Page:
Sunday, May 24, 2015

Divestment doesn't work

I noticed The Tech, MIT's student newspaper has a front page article on a call for MIT to divest from fossil fuel companies and various faculty members weighing in.  There was some back and forth in it but the thing that I think is most important about divestment wasn't mentioned by any of the participants.  To put it baldly: divestment doesn't accomplish anything.

Now, US universities have about $415 billion dollars in investments between them.  The ten biggest oil companies have a market capitalization of 1,800 billion between them.  So you might think that all universities divesting could lower the stocks of the gas companies by 20% or so.  Except the denominator you want is actually all the money everyone is investing in all stocks, or about $65 trillion.  So without the investments of the universities you'd only expect their stocks to go down by half a percent.

In economics there's something called the efficient market hypothesis which is sort of badly named and also a bit confusing since it comes in three forms.  None of the three forms is perfectly true but some are more true than others.  But the idea here is that if you manage to lower the price of a firm's stock in a way that doesn't lower the stream of dividends that the stock will produce then if people notice they'll swoop in and bid the price of the stock back up.

That process is far from perfect.  For decades the general level of the stock market went down on Friday and up on Monday before someone noticed and made a huge amount of money in the process of causing the effect to disappear.  If you managed to get all the US universities to divest from oil companies without Wallstreet hearing about it you would be able to get your half a percent share price reduction until they heard about it.  But of course this whole divestment movement is intrinsically public so keeping it secret isn't going to happen.

Normally when someone is going about doing something good in an inefficient way I won't complain.  Yes, I care about efficient charity but apathy is worse problem than inefficiency.  In this case, though, activists are going to accomplish literally nothing even if they succeed so I feel justified in saying "Don't do that, do this instead."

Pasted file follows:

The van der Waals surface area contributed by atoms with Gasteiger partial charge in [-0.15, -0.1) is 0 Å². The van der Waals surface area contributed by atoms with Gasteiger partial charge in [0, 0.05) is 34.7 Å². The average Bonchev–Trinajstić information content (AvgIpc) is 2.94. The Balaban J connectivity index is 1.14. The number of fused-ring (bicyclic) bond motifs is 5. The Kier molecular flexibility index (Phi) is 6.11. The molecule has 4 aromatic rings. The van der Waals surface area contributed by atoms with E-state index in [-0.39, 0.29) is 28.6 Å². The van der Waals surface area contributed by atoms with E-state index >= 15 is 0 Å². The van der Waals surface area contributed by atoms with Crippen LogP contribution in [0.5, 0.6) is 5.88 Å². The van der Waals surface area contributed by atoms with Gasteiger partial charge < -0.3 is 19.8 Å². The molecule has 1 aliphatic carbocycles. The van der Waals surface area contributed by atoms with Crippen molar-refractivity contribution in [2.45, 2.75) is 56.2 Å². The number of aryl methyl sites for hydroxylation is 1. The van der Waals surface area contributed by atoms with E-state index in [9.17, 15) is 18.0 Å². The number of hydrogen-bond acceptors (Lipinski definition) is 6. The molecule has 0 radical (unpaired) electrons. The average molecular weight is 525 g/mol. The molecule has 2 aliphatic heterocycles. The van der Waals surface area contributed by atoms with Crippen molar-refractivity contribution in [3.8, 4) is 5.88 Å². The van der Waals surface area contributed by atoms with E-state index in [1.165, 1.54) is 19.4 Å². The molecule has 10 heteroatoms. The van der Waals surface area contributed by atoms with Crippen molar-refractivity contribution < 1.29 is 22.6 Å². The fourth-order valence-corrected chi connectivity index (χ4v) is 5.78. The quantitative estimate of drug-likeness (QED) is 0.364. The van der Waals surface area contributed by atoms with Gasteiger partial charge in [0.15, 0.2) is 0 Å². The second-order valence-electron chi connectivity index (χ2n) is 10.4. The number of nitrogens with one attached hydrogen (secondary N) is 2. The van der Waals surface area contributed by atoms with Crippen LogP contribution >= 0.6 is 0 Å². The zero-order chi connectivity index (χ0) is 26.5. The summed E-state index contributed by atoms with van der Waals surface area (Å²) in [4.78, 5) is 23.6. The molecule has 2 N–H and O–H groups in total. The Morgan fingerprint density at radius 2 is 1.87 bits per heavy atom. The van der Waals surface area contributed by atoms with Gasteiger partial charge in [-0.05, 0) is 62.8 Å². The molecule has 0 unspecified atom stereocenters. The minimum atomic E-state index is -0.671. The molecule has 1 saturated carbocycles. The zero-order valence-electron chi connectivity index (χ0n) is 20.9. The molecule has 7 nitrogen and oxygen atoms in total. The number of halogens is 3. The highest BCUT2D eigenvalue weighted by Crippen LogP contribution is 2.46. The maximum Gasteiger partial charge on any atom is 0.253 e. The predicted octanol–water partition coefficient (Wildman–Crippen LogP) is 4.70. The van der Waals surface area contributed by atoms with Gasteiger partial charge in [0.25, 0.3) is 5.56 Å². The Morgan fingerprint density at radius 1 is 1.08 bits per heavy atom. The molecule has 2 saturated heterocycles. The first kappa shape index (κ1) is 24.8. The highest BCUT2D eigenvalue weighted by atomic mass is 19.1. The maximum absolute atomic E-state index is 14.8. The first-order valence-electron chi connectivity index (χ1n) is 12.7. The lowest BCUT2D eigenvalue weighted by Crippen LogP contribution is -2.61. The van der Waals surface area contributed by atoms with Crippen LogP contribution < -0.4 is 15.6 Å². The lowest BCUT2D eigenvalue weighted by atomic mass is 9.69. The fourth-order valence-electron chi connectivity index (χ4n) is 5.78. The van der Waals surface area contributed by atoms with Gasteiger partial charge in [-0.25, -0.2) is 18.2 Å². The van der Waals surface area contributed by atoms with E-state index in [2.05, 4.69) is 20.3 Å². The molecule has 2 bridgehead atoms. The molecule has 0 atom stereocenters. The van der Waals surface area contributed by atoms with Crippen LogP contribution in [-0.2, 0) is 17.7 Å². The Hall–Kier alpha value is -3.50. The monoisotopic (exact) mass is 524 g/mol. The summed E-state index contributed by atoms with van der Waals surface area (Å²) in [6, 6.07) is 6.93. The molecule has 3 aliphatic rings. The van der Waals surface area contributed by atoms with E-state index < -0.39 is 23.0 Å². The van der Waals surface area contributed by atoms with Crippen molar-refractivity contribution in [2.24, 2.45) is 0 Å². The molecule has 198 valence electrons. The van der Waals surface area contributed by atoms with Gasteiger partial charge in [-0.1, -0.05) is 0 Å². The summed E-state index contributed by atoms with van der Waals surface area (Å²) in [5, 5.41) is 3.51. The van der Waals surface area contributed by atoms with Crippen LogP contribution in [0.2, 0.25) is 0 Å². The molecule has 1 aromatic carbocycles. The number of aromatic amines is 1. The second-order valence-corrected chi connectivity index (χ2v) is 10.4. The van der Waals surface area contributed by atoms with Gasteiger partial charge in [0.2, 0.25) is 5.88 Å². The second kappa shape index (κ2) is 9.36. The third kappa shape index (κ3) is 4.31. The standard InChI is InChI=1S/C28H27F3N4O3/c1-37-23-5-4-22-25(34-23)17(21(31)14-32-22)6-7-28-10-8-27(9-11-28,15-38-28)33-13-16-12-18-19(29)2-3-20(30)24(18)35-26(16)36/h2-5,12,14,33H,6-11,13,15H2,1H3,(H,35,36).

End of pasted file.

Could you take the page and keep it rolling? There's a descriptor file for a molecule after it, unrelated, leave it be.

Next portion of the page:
What can you do?  The collective action problems that it's so hard to solve by yourself are easy for a government to solve so call your representatives and tell them you'd like to see them act on climate change.  Have a smaller home or apartment than you might otherwise live in and don't run the heat and AC so hard.  Live closer to where you work and drive a smaller car.  There's lots of things to be done that will actually be effective in proportion to how many people do them.  So do those.

2 comments:

  1. Hmm. I'd assumed that stock prices were in part due to supply-and-demand, such that reducing the demand for a stock would reduce its price. I guess you'd say that selectively investing in companies you find laudable is also an ineffective type of activism?

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  2. It is supply and demand but the total supply and demand for stocks doesn't change.

    Investing in laudable companies actually works just fine. They need N dollars so you only have to push N dollars of capitalization their way to get them operating. It's when you have to make sure there isn't N dollars left for a company in the entire stock market that it starts getting more or less impossible.

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